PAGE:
Possibly, the failure at the box office was caused by the genre getting stale, or the audience looking for something more sophisticated. Re-watching The Court Jester today – after it’s been rightfully recognized as a culturally, historically, or aesthetically significant by the Library of Congress – the movie is still fresh and funny. But it also shows its age, and somewhat padded (just as Kaye’s leggings were padded to give him a more swashbuckling look) – a pity considering that at least two musical numbers were cut.

If anything, The Court Jester shows that adventure movies can also be comedic and mix silliness and swashbuckling.

  1. yes, this is shameless. 
  2. and yes, this duel was hommaged in Sam Raimi‘s The Army of Darkness 

Author: Davide Mana

Paleontologist. By day, researcher, teacher and ecological statistics guru. By night, pulp fantasy author-publisher, translator and blogger. In the spare time, Orientalist Anonymous, guerilla cook.

19 thoughts on “Swashathon!: The Court Jester (1955)

  1. I remember seeing this one for the first time as a child. I was entirely infatuated with the Middle Ages, back then, and my tolerance for humour on the subject was embarassingly low. I must have been a dreadful little girl, in some ways.

    It took me another viewing, many years later, to appreciate the colourful loveliness, the parody and nonsense, and the swordfight… Quite a bit of fun, actually, when you are an adult with a healthy sense of humour.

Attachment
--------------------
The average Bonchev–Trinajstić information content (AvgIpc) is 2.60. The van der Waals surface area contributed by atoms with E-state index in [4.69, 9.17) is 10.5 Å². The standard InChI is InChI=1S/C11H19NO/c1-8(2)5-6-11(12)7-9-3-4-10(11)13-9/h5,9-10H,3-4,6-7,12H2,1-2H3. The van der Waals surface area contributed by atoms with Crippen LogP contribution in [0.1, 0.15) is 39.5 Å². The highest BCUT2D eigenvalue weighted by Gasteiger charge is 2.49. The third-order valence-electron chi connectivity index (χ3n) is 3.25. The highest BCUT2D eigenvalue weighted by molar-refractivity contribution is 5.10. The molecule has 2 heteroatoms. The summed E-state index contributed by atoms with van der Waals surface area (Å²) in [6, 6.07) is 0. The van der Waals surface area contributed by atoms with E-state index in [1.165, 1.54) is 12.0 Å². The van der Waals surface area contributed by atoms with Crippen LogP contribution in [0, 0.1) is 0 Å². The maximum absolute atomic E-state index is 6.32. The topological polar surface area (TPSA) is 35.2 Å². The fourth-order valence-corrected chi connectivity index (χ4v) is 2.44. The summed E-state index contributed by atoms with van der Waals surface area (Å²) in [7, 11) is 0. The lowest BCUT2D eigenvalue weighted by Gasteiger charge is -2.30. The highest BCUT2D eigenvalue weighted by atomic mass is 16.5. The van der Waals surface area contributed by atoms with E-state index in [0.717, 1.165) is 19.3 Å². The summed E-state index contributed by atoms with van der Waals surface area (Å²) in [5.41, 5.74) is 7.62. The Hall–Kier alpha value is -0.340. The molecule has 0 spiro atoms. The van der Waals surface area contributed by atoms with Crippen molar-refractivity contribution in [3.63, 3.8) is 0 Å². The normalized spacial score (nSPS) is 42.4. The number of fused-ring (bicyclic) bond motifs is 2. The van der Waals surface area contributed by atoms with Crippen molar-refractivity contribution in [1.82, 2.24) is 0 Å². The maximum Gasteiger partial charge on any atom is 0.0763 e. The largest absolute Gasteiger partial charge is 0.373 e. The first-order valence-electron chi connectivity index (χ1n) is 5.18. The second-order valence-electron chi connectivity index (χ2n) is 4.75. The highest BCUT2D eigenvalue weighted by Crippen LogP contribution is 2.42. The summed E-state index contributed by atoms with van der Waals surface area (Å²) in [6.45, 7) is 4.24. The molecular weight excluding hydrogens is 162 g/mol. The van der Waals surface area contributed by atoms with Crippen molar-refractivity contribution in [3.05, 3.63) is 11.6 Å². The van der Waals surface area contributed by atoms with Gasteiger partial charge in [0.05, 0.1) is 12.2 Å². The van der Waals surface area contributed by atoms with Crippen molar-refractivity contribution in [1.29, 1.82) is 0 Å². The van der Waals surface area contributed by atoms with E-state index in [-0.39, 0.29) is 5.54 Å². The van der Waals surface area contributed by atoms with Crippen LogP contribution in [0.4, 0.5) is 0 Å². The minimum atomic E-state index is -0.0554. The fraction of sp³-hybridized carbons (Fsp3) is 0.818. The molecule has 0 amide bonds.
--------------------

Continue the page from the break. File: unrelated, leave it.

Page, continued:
• … in some ways?
      (ducks for cover)
      Jokes apart, this is probably my favorite Kaye movie (A Song id Born is also good, but i never could stand Virginia Mayo)
      And this also caused me a terrible crush for Glynis Johns 😀


  2. A very funny movie and I’m not the most fond of Danny Kaye’s schtick, so that’s a lot coming from me. Great review!


  3. I didn’t realize “The Court Jester” was not a success in its day as it is beloved in our family. Boy, first stop in my time machine is slapping movie audiences of the time into shape.


  4. Thanks so much for joining in! This film may not have please 1950s audiences but it sure has a following today! This was the single most requested film of the event.


    • Really?
      I’m happy to learn there’s so much interest for this little gem.
      And thank you for setting up the blogathon – I read a lot of great posts on some movies I love.


  5. The Court Jester was a favorite of ours growing up and still is today. I had no idea it was such a financial failure! Thanks for this entertaining review!


  6. I’d never even heard of this before I happened across it on TV a few years ago, but I’m glad I did because it’s loads of fun. Shame it didn’t succeed on its first release, but at least it continues to find an audience today.

    Liked by 1 person

  7. Thanks for this! This has to be the most “meta” of all swashbuckler films.


  8. Great review! Don’t like to admit that I’ve never seen this one – I’m very guilty of judging it by appearance only and deciding it wasn’t for me. Clearly it’s time to admit I might’ve been wrong.


  9. Many people my age have mixed feelings about Danny Kaye because people thought he acted oddly when he got old. He certainly did a lot of good work for unicef. The movie didn’t make a big impression on me when I saw it years ago. You have inspired me to give it another try.


  10. Pingback: That archer guy from Sherwood | Karavansara